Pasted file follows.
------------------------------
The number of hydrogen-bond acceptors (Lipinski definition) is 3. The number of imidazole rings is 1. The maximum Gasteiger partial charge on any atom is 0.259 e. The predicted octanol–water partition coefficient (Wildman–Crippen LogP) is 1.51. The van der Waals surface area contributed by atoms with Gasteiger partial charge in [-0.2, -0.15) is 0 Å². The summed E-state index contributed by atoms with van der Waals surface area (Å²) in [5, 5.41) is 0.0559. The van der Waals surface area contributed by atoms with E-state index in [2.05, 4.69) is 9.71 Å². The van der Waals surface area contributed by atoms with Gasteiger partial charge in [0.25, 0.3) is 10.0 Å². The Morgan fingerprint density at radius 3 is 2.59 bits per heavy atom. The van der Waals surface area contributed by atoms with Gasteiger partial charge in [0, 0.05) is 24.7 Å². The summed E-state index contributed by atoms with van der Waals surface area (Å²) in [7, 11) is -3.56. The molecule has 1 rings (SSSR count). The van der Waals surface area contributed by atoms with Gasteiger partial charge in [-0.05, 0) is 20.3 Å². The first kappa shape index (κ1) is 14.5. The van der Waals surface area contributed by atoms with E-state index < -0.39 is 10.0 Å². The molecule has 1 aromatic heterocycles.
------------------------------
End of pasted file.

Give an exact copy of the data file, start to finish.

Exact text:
The number of hydrogen-bond acceptors (Lipinski definition) is 3. The number of imidazole rings is 1. The maximum Gasteiger partial charge on any atom is 0.259 e. The predicted octanol–water partition coefficient (Wildman–Crippen LogP) is 1.51. The van der Waals surface area contributed by atoms with Gasteiger partial charge in [-0.2, -0.15) is 0 Å². The summed E-state index contributed by atoms with van der Waals surface area (Å²) in [5, 5.41) is 0.0559. The van der Waals surface area contributed by atoms with E-state index in [2.05, 4.69) is 9.71 Å². The van der Waals surface area contributed by atoms with Gasteiger partial charge in [0.25, 0.3) is 10.0 Å². The Morgan fingerprint density at radius 3 is 2.59 bits per heavy atom. The van der Waals surface area contributed by atoms with Gasteiger partial charge in [0, 0.05) is 24.7 Å². The summed E-state index contributed by atoms with van der Waals surface area (Å²) in [7, 11) is -3.56. The molecule has 1 rings (SSSR count). The van der Waals surface area contributed by atoms with Gasteiger partial charge in [-0.05, 0) is 20.3 Å². The first kappa shape index (κ1) is 14.5. The van der Waals surface area contributed by atoms with E-state index < -0.39 is 10.0 Å². The molecule has 1 aromatic heterocycles.